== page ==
Winners’ Edges

Not to beat a dead horse, but this idea we’ve been exploring recently about being able to hold the shot in your mind’s eye during your swing is just so important.

Here are some excerpts from Phil Mickelson’s interview after winning yesterday at the Shell Houston Open at the Redstone Golf Club in Humble, Texas. You don’t get to hear this kind of revealing analysis very often. And later, Phil talks about how great golf doesn’t have one-size-fits-all solutions.

Q: I know you’ve been asked all week long about this week being somewhat of a tune-up for next week [and the Masters], and your response has always been that you’re focused on the Shell Houston Open, and you obviously got the job done. Just a few comments on this week prior to heading into next week.

So, it feels really good for me to have played well and to gain some momentum heading into next week. It feels a lot like ’06 in that I needed to have a week where I kind of put it together. By that I mean, I’ve been saying all year I’m playing well but I’m not getting the scores out of it, and I’m having just kind of a lapse of focus.

And it was even evident today on a couple shots, a basic easy chip shot on 8 that I flubbed [by one of the best short games in the world] and 3-putting 15. Those little types of lack of concentration. I’ve got to continue to work on that. Although all in all, this was one of the best weeks I’ve had in a long time as far as seeing the shot and being able to hit it.

So, it was a great week in that regard and great for getting momentum heading in next week.

Q. Phil, it’s like you flipped a switch after No. 8. That’s right after that you go and birdie five in a row, and can you kind of talk about how you turned it around there?

I was so upset at myself for losing concentration over that shot that I really was able to maintain my focus the next few holes. And then I was so upset at the way I let my mind wander on 15 when I had a great eagle opportunity and then missed the come-back for birdie that I’m really proud of the way I focused in on 16 and hit the best — one of the best 9-irons, best shots I’ve hit all week to within a couple feet to make birdie.

So I was able to battle back when I did have a couple of those lapses, but I know going into Augusta and the penalties being so severe there that I’ve got to be able to work on [holding the shot in my mind during the swing].

Q. You talked a little bit about playing the week before the Masters. Talk about what it does for you, though.

Each player as an individual golfer has to find out what’s best for them to prepare for a big event. And I find that I tend to play my best in a Major Championship when I compete the week before. It gets me into competitive frame of mind, and I enjoy the challenge in only having three days between competitive rounds.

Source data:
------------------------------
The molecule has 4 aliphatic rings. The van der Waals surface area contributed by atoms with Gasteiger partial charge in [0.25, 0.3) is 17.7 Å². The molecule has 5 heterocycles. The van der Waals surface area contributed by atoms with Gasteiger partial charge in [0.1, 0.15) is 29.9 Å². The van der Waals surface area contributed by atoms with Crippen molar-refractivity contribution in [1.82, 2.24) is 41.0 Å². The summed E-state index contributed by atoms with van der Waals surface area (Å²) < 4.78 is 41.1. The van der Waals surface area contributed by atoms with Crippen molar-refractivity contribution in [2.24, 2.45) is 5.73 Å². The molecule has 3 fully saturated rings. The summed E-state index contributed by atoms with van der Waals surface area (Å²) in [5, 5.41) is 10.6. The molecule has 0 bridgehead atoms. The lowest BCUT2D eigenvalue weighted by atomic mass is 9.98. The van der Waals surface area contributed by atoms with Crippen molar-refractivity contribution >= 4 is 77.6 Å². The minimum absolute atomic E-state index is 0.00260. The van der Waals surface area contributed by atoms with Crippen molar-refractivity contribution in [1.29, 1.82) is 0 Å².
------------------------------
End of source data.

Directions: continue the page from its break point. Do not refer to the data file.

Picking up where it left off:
So that for me personally works. But I know that Nicklaus and a lot of guys [Woods, Kaymer, McDowell] prefer to have the week off and kind of focus in on that one particular golf course and those shots. I understand that. There’s an argument both ways. As a player, you have to find out what works best for you as the individual.

And, interesting enough, Tom Lehman touched on that same theme in the context of players’ swings in his interview after his 4-shot victory in the Mississippi Gulf Resort Classic at Fallen Oak in Biloxi, Mississippi.

Q. Tom, we’ve been watching you for all these years. Your swing never seems to change any. Who taught it to you, and have you ever had to adjust it at all?

…I had Les Bolstad, who was a legend in Minnesota, and then Jim Flick over the last 20 years. And I think the main thing, Les kind of got me on the right path with my swing, and then Jim kind of kept me there.

You know, and I’ve always lived by the philosophy that you find what you do well and then perfect it. What I have done well is draw the ball, and so every teacher I ever had, every lesson I ever had I always said don’t ever, ever, ever try to get me to do anything where I can’t draw the ball. If you think I hook it too much, then make it less high or something, but I always want to hook it.

And I was telling Jim this, if you ever try to get me to hit it left or right, I’m dropping you like a bad habit. You know, we’re done. So obviously he never ever pushed that, never even tried to go there. He simply just helped me, you know, work through my swing issues until I could fix them in the middle of a round and then always, always keeping my path of my swing in such a way that I could hit a draw.

Clearly this is what he and Phil meant about doing what’s right for you and your game. And, once you’re informed, you’re the only one who can know. By all means, listen to what people may have to say, but listen to yourself most of all.

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One Response to Winners’ Edges

  1. Robert Rogers says:

    Talk about winners’ edges, how about this coming Sunday marking the 25th anniversary of Jack’s last Masters (and major tourney) victory? Because he won by a single stroke and was dismissively long in the tooth — and for a lot of other reasons, no doubt — this was, IMHO, the most dramatic finish in modern golf history. Everybody who follows golf recalls well where they were on that momentous day . Our hearts were in our throats as Jack, oblivious to the distant noise of a freight train, lined up and drained that putt to take the lead for the first time on the 71st hole. The roar of the gallery rumbled like never before, and then we saw Jack, as if in awe of his own feat, look to the sky in gratitude to some other force for keeping his ball on line. Relive it at It should be fun this weekend to hear the great one talk about what was coursing through his mind on his way to that victory, which, curiously, he refuses to regard as his greatest.